Back in the business
31 August, 2018, 12:30 am
CLOSING her canteen business after Severe Tropical Cyclone Winston wreaked havoc on her village in 2016, Losena Ravulovulo knew she had to restart somewhere.
Mrs Ravulovulo, 50, of Lutu, Wainibuka in Naitasiri, with the help of her husband and a government grant started her canteen business once again.
“It was last year, I started my business and now my canteen is one of the few operating in Lutu,” she said.
“I used to run the mataqali (clan) business store before starting my own canteen business in the village. Villagers know that I run the business with honesty and that I don’t like a lot of debts owed to the store which I also apply to my small canteen business.
“After seeing the mataqali business prosper it motivated me to start my own little canteen business in the village, just to help villagers get certain food supplies they might need.”
She said with a new refrigerator, she was able to sell meat products to villagers, which was a big step for her business.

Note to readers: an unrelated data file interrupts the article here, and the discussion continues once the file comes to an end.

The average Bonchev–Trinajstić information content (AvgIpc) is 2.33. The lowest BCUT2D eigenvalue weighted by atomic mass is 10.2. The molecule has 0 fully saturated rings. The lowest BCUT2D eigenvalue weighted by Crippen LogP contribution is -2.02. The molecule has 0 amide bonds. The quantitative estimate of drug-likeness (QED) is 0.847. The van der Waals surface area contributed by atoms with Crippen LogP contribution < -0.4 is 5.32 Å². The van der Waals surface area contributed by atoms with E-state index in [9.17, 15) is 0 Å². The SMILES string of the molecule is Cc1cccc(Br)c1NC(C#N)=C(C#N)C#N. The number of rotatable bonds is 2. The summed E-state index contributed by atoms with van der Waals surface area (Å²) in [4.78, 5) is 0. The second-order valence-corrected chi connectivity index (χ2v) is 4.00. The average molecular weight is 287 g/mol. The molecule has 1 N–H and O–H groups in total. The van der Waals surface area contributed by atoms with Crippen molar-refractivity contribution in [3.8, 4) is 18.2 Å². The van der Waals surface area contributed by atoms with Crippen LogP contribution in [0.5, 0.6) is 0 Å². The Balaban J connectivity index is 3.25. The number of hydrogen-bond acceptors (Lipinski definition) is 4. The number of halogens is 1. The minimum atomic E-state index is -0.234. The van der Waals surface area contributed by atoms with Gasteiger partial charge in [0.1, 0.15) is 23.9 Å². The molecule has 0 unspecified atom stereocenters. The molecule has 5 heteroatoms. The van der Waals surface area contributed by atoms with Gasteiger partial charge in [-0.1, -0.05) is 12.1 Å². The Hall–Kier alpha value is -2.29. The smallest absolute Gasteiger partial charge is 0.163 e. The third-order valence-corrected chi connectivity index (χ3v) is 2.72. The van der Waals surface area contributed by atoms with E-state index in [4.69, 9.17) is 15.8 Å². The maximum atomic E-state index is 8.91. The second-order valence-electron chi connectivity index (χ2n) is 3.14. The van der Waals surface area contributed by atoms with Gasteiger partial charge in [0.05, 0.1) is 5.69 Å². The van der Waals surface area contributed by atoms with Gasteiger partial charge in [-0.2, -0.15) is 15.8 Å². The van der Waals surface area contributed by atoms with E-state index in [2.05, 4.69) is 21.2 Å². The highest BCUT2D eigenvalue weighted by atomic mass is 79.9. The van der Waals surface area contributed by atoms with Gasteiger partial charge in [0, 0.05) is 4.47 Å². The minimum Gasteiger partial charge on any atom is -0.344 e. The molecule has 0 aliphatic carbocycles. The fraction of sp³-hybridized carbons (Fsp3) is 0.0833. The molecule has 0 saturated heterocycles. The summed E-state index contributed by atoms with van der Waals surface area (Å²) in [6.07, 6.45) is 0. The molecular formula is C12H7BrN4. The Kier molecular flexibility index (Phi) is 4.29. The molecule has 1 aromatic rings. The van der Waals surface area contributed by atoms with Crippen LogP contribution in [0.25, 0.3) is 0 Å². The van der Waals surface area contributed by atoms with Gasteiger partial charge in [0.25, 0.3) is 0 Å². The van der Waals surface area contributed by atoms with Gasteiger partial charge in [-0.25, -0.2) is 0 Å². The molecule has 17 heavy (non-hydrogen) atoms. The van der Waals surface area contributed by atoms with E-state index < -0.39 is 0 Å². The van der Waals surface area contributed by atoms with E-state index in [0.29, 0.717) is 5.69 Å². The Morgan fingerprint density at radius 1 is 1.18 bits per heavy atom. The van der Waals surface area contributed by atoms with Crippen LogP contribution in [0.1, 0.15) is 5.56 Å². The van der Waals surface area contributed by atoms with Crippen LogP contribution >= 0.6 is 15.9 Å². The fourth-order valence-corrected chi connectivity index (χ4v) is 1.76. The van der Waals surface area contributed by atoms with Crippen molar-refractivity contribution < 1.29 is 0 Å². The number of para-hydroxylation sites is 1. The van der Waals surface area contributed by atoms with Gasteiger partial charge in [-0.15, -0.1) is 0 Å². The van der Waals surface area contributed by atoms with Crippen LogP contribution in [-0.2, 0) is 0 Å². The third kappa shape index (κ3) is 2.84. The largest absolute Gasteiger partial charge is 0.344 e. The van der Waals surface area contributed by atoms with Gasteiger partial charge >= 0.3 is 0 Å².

She added: “I have been able to save about $20 to $30 to my savings account. I deposit money every two weeks and I realise the changes that are occurring because of the growing business. There is progress even though it can be slow at times.
“I make sure that we have enough cash flow to cater for family obligations especially to the vanua and the church.
“Sometimes, when we don’t have any cash during emergencies we rely on our savings accounts to assist us with our family needs.”
Now, Mrs Ravulovulo and her husband hope to expand her small canteen business by building new cabinets to properly display food items.
“This is our current goal right now because we want everything placed in an orderly fashion,” she said.
Another reason she restarted the business was so she could have some form of financial support for herself and her husband.
“My husband cannot carry a lot of heavy items because of his constant illness and so transporting our store items home is difficult for him because our home is situated on top of a hill close to the village church,” she said.
“Sometimes, I pay certain people $5 to help us move our goods from where it was dropped off to our home, but that has become a norm for us now.
“He is one of the main reason I started the business so I can help him provide for our family needs.”
Mrs Ravulovulo has two children who help as often as they can in the daily functions of the family home.